Me at the top of Castlegates Gully, also a grade I winter climb, with Loch Avon behind.

Gordon and Stevie, trying to out pose me above Castlegates.

After crossing the tops of the crags, we followed the cliff edges to head south to the "top", Carn Etchachan at 1120m. Looking east over it's crags and gullies we could see some remaining snow with interesting but dangerous formations.

Looking down onto Loch Etchachan as we headed for the 1117m spot, and then south east over easier ground to avoid the crags to pick up the descent path from Ben Macdui and the outflow point of the Loch (top left of picture). From there we went north west to drop down to the Shelter Stone at the head of Loch Avon.

On the way down to the head of the Loch, we passed the bottom of Castlegates Gully which marks the left hand edge of the huge Shelter Stone Crag.

From the Shelter Stone area, we made a remarkably easy crossing of the river and turned north east to follow the rising path up to Coire Raibert. On the way we passed the small sandy beach we saw from the top of Shelter Stone Crag to the left of the picture, with Castlegates Gully on it's left and Pinnacle Gully just visible on it's right. To the right of that, is Garbh Uisage Crag and the the Avon Slabs below the snow.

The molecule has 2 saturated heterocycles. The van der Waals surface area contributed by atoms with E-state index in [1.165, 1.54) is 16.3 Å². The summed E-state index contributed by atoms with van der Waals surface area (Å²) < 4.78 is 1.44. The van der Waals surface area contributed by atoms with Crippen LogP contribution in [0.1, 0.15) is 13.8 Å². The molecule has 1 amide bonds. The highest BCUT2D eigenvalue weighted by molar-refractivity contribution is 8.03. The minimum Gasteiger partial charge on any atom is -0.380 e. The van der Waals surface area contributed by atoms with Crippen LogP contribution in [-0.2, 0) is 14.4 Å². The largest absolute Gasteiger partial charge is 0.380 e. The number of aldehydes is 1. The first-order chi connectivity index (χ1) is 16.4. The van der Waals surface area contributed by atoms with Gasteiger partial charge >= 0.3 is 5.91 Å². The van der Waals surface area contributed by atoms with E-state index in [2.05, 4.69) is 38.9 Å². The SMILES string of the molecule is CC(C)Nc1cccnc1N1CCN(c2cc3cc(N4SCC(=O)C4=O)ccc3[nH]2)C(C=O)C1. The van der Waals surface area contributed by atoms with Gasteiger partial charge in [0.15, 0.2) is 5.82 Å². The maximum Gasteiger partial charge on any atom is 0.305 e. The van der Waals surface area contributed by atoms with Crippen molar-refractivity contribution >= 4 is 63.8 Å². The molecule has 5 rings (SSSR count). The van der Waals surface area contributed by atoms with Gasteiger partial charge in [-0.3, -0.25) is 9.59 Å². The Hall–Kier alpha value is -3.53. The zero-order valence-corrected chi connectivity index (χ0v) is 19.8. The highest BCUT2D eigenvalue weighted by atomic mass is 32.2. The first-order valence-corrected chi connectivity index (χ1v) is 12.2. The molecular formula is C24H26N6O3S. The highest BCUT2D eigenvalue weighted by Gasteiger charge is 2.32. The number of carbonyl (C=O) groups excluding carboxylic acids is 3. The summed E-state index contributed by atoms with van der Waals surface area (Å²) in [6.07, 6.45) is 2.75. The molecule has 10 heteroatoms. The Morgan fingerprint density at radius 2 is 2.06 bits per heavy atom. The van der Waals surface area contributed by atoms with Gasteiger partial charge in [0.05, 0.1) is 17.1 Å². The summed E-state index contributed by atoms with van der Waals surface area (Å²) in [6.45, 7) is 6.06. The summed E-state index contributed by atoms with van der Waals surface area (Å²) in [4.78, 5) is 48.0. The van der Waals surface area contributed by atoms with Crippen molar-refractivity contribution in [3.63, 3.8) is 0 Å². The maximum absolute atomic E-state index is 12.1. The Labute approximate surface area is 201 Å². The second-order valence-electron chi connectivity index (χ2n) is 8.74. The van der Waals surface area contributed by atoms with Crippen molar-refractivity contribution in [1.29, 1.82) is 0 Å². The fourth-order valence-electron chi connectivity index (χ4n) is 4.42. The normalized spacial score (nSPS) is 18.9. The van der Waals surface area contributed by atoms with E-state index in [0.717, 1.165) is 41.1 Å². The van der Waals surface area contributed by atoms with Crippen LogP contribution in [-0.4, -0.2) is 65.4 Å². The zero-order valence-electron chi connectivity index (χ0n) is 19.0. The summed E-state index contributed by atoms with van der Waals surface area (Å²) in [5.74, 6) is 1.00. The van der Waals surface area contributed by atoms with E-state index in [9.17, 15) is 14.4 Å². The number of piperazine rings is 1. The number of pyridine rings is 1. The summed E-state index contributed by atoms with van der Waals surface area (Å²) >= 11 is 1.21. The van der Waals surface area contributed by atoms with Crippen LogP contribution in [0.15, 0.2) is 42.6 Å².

Stevie climbing the steep (but better than the Coire Domhain route?) path up Coire Raibert to gain the plateau once more and the 1141m point, form where our final ascent of the day would take us to Cairn Gorm at 1245m.

As we reached the Cairn Gorm summit, the weather changed giving us no final views for the day, although the sudden movement of the automated "dustbin lid" on the roof of the weather station gave brief entertainment. From here it was down past the ridiculous cairns and over the tourist steps to the Ptarmigan, then follow the main track back to the Ski Centre car park to complete over 16 miles of fantastic walking!

Sunday, 17 May 2009

Beinn Heasgarnich, 1078m and Stevie in a hole!

Today myself and Stevie accompanied John on his 230th Munro, Beinn Heasgarnich at 1078m. Not a particularly inspiring mountian, with bugger all to look at as we climbed NW from the old waterboard road in Glen Lochay. The route was wet and muddy for most of the way up to the subsidiary top of Stob an Fhir-bhogha, and from there slightly better ground from the two distinct burns to the small plateau at the top. The only views we got were occasional glimpses of the head of Loch Lyon the the NE! So after a quick lunch, we descended more or less the same way we came up. On the way up, we noticed various patches of snow still remaining, one with a nice but unstable snow bridge. Luckily we found it on the way down, so we set Stevie to work demonstrating the dangers of trusting a snowbridge this late in the season. Full details are in the video below! (make sure you have the sound on too)

Remember kids. don't try this at home!